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Do You Need Planning Permission or Building Regulations | Common Projects & Alterations

Alterations at home often lead to issues on re-sale and remortgage. Homeowners can be caught out by builders and installers who are perhaps unclear on the rules and regulations. This can delay your sale, purchase or remortgage.

Do my alterations at home need planning permission and building regulations

You can avoid this becoming an issue by checking the online government planning portal before works begin. Do not rely on your builder or installer to do this. The onus is on the homeowner. Your contractor may get it wrong and in any event they get to walk away. You do not. The responsibility remains with you.

You will need to consider BOTH planning and building regulations. Having one does not mean you do not need the other. It depends on the works. They are two different things and two different council departments. As usual, neither department speaks to the other. It is up to you to contact each department. You can be pursued for breaches. It has been widely reported in the press about local authorities obtaining court orders requiring that extensions and new builds are torn down.


It is vital that the works are structurally sound as if not that will reduce property value and be revealed in a buyer‘s survey. Building regulations are there to ensure structural integrity and safety. No one wants to buy an unsafe property for their family to occupy. Breaches can result in prosecution by the local authority.


If you have had works done but are unclear on whether you obtained Planning Permission and / or Building Regulations Consent then you may be able to obtain Indemnity Insurance. It is available in an instant. However, you need to meet various assumptions or statements of fact for the insurance to be valid. The indemnity insurance policy does not remedy the issue it only insures in certain circumstances. And Insurance is not a coverall and there are some defects that cannot be insured against.

Future Buyers can rely on the policy but further works or revealing the policy’s existence (amongst other things) invalidates the insurance. Be careful not to breach the policy terms and conditions. If Indemnity Insurance is NOT possible the only other option is retrospective consent. This is NOT quick. The Council need to attend the property and could require additional works to bring the property to compliance standard. This means time, money and delays for you.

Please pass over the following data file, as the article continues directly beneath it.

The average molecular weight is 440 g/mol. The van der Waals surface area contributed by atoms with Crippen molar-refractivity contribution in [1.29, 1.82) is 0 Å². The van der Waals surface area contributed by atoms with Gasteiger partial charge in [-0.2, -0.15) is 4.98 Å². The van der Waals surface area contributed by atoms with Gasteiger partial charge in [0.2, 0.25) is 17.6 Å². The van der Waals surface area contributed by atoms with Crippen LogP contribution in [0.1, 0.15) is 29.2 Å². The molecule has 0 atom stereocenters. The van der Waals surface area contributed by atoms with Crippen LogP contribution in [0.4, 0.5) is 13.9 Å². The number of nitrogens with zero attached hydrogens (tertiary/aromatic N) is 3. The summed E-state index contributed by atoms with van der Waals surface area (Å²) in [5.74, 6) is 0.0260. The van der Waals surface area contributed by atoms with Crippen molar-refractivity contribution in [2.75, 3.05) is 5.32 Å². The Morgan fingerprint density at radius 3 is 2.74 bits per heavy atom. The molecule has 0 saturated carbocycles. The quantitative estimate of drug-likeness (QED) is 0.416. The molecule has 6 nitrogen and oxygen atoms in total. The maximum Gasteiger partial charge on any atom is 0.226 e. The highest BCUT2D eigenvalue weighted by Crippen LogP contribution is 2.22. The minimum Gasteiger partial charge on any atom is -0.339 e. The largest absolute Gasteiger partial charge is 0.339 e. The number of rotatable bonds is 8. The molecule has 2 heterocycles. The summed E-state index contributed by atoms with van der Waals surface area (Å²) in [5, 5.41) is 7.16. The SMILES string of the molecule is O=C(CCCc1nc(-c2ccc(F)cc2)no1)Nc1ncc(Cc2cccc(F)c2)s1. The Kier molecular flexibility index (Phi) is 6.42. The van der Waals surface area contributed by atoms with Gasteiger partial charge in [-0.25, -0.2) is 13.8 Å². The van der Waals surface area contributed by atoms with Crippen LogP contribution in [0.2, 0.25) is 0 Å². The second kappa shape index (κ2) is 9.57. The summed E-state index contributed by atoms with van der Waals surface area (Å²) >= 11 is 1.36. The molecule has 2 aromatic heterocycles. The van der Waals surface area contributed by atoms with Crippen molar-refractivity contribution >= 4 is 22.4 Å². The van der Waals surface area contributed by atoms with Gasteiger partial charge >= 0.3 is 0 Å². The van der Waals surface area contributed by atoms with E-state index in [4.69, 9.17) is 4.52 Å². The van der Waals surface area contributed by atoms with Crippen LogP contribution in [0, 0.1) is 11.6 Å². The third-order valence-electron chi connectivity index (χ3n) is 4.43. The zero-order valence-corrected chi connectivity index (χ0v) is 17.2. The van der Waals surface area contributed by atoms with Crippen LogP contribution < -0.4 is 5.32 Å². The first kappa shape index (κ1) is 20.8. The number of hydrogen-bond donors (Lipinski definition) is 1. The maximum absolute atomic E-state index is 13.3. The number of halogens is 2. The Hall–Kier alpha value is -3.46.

If you breach Government set planning rules then enforcement action must be taken within 4 years for the erection of buildings, and within 10 years in relation to a change of use.


There is no time limit for the council taking enforcement action over breach of building regulations. Conveyancers tend to consider works aged 20 plus years to be historic and enforcement action highly unlikely. Less than 20 years though and they will seek indemnity insurance. The Buyer's Local Search WILL reveal any council enforcement action that has occurred.


Lastly be aware that some historic deeds contain restrictions against you carrying out alterations without third party landowner consent. It will delay your sale if you do not have consent and if you breach covenants and conditions.

See also my blog articles on:

• Buyer Beware, (Caveat Emptor), • Searches and Survey explained.

• Loft Conversions.

• Common alterations - conservatories & decking

• Solar Panel installation


• Indemnity insurance policies discussed in detail

Find out if you need planning permission (or building regulations) by checking the common projects listed on the Government planning portal.

Common projects


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